How, exactly, the film's safety measures led to Lee being struck and killed with a live round is controversial. In truth, it's crass to attribute such a tragedy to a curse when in fact oversight and negligence are clearly to blame. Nevertheless, a Flickering Myth article from Luke Owen says Lee's death wasn't the only bizarre occurence on the set: "A carpenter suffered severe burns when a crane hit power lines, a disgruntled crew member drove their car into the back of the studio lot, and there was the infamous ‘storm of the century’ that swept through North Carolina on March 13th that destroyed the exterior sets."
5. Antrum (2020)
The most recent entry on our list wraps a mockumentary format around an allegedly cursed movie known as Antrum. The mythology is alluring, starting with the fact that Antrum is said to have caused several deaths and accidents since its emergence at film festivals in the 1970s. One of these involves a cinema that burned to the ground after screening the movie.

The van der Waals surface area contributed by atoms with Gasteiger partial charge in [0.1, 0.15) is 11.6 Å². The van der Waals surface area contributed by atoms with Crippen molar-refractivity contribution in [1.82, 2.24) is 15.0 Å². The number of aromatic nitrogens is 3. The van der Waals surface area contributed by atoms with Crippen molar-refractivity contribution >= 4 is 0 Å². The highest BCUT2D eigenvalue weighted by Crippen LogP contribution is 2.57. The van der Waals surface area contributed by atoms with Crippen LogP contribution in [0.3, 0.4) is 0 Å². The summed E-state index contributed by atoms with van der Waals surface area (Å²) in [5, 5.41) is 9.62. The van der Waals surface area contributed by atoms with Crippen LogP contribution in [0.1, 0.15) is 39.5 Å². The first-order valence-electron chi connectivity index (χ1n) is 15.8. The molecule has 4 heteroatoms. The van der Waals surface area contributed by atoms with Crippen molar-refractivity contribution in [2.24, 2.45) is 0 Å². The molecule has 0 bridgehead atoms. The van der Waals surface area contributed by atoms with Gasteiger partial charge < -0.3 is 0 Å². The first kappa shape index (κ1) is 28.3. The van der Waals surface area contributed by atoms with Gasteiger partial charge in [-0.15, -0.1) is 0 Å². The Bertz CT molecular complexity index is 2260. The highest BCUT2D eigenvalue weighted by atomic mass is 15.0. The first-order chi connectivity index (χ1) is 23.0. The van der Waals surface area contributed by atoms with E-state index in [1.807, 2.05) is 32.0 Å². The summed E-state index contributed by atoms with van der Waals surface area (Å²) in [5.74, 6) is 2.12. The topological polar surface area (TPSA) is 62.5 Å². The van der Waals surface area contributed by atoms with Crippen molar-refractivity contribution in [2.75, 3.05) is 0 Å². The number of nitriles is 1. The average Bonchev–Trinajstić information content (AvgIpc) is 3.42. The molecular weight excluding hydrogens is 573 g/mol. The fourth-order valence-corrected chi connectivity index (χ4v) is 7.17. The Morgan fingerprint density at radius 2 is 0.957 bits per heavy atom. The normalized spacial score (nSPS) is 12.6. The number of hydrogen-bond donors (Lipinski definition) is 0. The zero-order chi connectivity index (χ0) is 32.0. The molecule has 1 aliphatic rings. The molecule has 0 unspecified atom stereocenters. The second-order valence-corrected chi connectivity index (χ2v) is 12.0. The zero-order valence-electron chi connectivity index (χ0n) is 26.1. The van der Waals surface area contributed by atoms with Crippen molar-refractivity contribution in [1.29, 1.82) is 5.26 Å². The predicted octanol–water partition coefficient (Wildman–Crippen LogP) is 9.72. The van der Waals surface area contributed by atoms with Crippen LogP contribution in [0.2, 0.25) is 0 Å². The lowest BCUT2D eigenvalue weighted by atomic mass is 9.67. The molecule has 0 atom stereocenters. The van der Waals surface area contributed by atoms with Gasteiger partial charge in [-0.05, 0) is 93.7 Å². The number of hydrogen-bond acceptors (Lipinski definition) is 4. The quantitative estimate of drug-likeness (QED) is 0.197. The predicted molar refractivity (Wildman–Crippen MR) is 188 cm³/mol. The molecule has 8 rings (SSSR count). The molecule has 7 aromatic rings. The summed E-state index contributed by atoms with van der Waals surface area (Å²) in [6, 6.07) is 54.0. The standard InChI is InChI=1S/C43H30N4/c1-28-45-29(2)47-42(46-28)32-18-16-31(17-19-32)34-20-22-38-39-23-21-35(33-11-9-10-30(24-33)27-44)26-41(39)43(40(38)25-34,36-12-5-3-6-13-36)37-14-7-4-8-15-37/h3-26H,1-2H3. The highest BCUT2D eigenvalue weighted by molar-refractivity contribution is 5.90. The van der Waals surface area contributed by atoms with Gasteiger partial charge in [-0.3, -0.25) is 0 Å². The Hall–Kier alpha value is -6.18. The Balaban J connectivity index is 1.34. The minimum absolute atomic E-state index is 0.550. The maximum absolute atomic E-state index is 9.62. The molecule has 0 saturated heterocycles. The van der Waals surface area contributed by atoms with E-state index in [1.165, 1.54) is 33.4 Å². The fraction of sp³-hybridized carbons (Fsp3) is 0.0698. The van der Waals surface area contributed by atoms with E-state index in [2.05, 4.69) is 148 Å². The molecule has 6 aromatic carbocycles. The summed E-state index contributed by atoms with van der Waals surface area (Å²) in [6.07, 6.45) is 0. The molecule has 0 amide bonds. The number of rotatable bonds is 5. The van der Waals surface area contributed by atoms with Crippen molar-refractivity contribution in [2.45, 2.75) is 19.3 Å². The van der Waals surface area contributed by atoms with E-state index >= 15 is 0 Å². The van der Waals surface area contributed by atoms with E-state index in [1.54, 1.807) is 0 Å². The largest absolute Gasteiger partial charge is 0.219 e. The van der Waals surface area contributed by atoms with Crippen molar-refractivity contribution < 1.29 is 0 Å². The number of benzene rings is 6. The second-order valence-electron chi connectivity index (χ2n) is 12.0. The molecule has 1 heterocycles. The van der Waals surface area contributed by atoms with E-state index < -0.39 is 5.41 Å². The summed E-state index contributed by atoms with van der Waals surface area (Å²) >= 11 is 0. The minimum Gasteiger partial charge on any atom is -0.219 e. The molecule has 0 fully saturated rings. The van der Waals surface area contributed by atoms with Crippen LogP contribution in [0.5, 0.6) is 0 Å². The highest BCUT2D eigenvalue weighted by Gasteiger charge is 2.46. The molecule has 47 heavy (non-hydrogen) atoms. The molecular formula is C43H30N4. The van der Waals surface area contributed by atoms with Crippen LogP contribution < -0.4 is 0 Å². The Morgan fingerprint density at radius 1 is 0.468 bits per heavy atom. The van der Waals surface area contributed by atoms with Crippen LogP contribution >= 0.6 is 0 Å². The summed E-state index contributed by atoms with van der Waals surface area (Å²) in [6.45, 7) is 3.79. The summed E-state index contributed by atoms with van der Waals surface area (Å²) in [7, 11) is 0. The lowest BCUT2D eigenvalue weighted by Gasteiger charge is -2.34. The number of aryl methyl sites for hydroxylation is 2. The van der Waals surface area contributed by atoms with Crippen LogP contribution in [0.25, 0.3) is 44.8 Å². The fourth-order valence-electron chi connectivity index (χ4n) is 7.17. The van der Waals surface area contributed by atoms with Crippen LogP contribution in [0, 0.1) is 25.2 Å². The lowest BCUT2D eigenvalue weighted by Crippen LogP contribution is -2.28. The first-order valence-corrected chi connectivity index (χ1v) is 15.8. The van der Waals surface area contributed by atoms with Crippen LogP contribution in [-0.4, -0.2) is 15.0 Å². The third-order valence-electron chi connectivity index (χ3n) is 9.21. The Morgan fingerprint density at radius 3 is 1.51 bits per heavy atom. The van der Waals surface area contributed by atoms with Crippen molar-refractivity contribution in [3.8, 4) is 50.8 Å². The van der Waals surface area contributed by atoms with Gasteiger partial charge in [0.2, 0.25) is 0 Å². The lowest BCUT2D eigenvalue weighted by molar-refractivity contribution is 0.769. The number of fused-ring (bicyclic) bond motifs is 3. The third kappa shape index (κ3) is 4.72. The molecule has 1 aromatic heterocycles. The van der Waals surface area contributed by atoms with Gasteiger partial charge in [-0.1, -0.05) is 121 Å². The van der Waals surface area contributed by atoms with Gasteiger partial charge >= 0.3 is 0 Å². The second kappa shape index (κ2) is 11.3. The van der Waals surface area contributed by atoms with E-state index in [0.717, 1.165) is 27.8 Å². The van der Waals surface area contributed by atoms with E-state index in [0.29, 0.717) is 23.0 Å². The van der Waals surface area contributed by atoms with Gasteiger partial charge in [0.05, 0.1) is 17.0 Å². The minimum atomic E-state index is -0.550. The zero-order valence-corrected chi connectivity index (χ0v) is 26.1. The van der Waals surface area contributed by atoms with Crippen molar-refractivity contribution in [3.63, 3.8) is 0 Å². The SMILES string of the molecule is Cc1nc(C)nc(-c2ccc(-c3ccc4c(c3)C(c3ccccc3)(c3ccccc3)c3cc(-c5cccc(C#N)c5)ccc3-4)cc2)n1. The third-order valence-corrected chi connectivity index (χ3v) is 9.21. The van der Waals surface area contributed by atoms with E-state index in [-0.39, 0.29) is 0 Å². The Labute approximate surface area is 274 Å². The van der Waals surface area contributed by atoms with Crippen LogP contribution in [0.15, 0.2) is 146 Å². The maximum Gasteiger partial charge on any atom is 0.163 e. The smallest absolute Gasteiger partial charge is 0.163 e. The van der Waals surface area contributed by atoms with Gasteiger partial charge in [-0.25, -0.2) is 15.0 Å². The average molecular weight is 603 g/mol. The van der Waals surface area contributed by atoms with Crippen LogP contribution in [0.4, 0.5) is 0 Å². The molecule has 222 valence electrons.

Several decades later, the film has popped up again, and numerous talking head experts weigh in on its menacing reputation. We then get to the real deal, a grainy and unnerving English-language story of a young boy and girl who seek to open up the gates of hell. With its speckled visual aesthetic, blurred sound design and increasingly demonic imagery, there's no denying that Antrum looks like something dredged from a decidedly off-putting realm. But is it actually cursed? If you're brave enough, watch for yourself and make up your own mind...
Which movies do you consider to be cursed? Let us know @Cineworld.